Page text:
This option is best if you want to build a bulking diet from scratch. The goal here is still to develop a fairly consistent routine, though, so that you can eventually switch back to option #1. Counting calories every day isn’t a sustainable lifestyle for most people. It’s not something you want to do forever. It’s only something you want to do for now, as you’re learning.

Plus, your body has a rhythm to it. If you eat meals at the same time every day, your digestive system will prepare for them. You’ll get into the rhythm of digesting meals at certain times. It’s not the end of the world if you fall off your schedule, but eating enough food is already hard enough as is. We might as well make it as easy as possible.

So how many calories should you be eating? That’s a tricky question. Calorie algorithms can get pretty complicated. Different people have different body compositions, diets, lifestyles, and goals. Fortunately for us, we can simplify it by focusing on a specific niche: skinny women who are working out and eating to build muscle.

For the average thin woman eating a balanced diet with a moderate protein intake and working out every second day (for about 3 hours total each week), this calorie intake should get you very close to your maintenance calorie needs:

  • Maintenance Calories = weight (pounds) x 13
  • Maintenance Calories = weight (kilos) x 29

Then adjust a little based on your lifestyle:

  1. If you wake up, drive to work and sit at a desk all day, decrease the multiplier by 1, making it 12 (if you use pounds) or 29 (if you use kilos).
  2. For every extra hour of exercise you do per week—in addition to your muscle-building workouts—add an extra 1 to the multiplier. For example, if you play two soccer games every week, each lasting about an hour, your multiplier would be 15 (if you use pounds) or 31 (if you use kilos).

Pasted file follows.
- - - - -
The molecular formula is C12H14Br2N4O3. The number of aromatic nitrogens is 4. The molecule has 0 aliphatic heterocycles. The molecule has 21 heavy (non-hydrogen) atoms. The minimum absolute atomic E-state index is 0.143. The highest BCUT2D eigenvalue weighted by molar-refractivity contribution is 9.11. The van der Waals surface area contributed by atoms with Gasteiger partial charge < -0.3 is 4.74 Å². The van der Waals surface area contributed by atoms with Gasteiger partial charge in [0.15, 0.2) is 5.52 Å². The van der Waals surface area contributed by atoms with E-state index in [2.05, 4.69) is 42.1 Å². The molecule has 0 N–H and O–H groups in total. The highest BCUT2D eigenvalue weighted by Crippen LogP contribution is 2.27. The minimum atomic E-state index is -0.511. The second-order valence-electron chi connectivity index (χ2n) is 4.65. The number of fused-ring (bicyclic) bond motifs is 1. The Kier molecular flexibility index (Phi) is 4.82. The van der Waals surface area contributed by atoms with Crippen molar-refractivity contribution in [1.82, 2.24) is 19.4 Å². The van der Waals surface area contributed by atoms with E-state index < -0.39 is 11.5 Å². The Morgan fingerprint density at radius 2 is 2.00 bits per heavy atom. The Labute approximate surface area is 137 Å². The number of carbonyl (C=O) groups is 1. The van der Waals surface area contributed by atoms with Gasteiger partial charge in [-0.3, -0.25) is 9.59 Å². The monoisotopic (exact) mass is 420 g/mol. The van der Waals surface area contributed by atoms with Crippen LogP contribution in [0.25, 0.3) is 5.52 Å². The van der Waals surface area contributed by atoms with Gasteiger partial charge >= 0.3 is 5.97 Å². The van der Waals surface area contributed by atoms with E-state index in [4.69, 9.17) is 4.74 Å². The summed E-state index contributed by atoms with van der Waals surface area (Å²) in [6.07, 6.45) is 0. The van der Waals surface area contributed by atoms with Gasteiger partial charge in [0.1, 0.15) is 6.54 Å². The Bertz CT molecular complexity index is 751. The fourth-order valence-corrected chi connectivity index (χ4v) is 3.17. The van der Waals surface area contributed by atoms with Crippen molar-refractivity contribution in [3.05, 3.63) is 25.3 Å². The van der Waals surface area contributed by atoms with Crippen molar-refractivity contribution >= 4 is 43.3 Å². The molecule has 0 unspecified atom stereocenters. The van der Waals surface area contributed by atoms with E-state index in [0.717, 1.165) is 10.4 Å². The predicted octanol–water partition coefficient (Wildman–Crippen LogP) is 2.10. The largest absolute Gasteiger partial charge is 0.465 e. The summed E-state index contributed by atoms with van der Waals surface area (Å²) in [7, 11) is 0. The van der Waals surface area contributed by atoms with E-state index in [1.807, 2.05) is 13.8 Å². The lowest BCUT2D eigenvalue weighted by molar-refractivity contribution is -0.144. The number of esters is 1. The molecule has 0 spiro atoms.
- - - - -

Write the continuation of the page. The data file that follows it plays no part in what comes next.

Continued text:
This should roughly reflect what you’re already eating. It won’t be perfect, but it should be about right. If the number seems way off, feel free to adjust it up or down by another 10%. Metabolisms vary from person to person, and chances are that you already know whether yours is larger or smaller than average.

Now we need to add in the calorie surplus. Just like with option #1, this means adding 200–300 calories per day on top of your maintenance needs. From there, weigh yourself every week and adjust accordingly. If you don’t gain weight, eat 200 more calories per day. If you gain too much weight, eat 100 fewer calories per day.

Examples of Adding Calories Into Your Diet

  • Increase three meals by 100 calories each. Perhaps you do that by adding a small glass of milk to your meals. Liquid calories are fairly easy on the appetite, so this should be fairly achievable.
  • Add in a couple 150 calorie snacks. Snacks have been shown to instinctively cause people to eat more, and they will allow you to keep your main meals reasonably sized. These snacks could be as simple as a homemade protein bar split in half, a whey protein shake, a handful of trail mix, or a couple pieces of fruit.
  • Add in a fourth (or fifth) meal. Maybe a small fruit/protein smoothie, or some muesli cereal with milk and frozen berries, a homemade protein bar, or a store bought one—like a Quest bar. All of these options are quick to prepare and consume, rich in fibre, contain a fruit or vegetable (except for the Quest bar), and contain enough protein to spike muscle protein synthesis.
  • Have (more) dessert. If you already eat a pretty healthy diet that’s rich in protein and made up mostly of whole foods, perhaps you could just have a 250-calorie dessert after dinner. Bonus points if you make the dessert yourself.
Illustration of a homemade dessert to help a woman gain weight.

Adjusting Your Calorie Intake Each Week

The most crucial aspect of your bulking diet is to change it according to whether or not you are gaining weight. I am aware that we have repeated this a lot, but it is crucial. You need to increase the amount of food in your diet if you aren’t gaining weight. It’s a harsh reality. The last thing you want to hear is that you need to eat even more when you’re already eating a lot. But that is the reality. You must carry out the action.